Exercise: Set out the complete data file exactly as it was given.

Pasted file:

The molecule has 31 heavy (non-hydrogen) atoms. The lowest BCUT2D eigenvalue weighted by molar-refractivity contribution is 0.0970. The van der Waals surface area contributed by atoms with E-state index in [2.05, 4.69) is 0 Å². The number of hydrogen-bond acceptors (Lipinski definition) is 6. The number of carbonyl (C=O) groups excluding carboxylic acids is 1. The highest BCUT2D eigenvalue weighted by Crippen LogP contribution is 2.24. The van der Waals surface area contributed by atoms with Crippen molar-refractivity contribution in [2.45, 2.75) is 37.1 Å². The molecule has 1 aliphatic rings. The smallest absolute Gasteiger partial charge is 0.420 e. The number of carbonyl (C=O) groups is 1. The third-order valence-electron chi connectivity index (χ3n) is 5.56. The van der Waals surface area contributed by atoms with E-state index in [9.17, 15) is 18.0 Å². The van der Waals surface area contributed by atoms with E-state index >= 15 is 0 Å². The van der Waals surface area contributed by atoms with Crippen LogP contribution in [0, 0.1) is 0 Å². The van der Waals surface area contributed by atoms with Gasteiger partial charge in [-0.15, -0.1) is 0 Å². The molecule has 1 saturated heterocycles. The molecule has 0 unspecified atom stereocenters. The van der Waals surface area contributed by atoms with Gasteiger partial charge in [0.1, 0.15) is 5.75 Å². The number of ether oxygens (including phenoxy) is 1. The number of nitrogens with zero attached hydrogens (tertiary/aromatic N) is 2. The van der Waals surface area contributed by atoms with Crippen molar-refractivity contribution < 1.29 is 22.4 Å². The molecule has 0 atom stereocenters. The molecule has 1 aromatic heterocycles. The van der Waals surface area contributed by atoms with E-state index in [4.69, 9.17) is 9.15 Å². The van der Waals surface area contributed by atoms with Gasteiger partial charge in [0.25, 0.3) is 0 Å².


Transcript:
The molecule has 31 heavy (non-hydrogen) atoms. The lowest BCUT2D eigenvalue weighted by molar-refractivity contribution is 0.0970. The van der Waals surface area contributed by atoms with E-state index in [2.05, 4.69) is 0 Å². The number of hydrogen-bond acceptors (Lipinski definition) is 6. The number of carbonyl (C=O) groups excluding carboxylic acids is 1. The highest BCUT2D eigenvalue weighted by Crippen LogP contribution is 2.24. The van der Waals surface area contributed by atoms with Crippen molar-refractivity contribution in [2.45, 2.75) is 37.1 Å². The molecule has 1 aliphatic rings. The smallest absolute Gasteiger partial charge is 0.420 e. The number of carbonyl (C=O) groups is 1. The third-order valence-electron chi connectivity index (χ3n) is 5.56. The van der Waals surface area contributed by atoms with E-state index in [9.17, 15) is 18.0 Å². The van der Waals surface area contributed by atoms with E-state index >= 15 is 0 Å². The van der Waals surface area contributed by atoms with Crippen LogP contribution in [0, 0.1) is 0 Å². The van der Waals surface area contributed by atoms with Gasteiger partial charge in [-0.15, -0.1) is 0 Å². The molecule has 1 saturated heterocycles. The molecule has 0 unspecified atom stereocenters. The van der Waals surface area contributed by atoms with Gasteiger partial charge in [0.1, 0.15) is 5.75 Å². The number of ether oxygens (including phenoxy) is 1. The number of nitrogens with zero attached hydrogens (tertiary/aromatic N) is 2. The van der Waals surface area contributed by atoms with Crippen molar-refractivity contribution < 1.29 is 22.4 Å². The molecule has 0 atom stereocenters. The molecule has 1 aromatic heterocycles. The van der Waals surface area contributed by atoms with E-state index in [4.69, 9.17) is 9.15 Å². The van der Waals surface area contributed by atoms with Gasteiger partial charge in [0.25, 0.3) is 0 Å².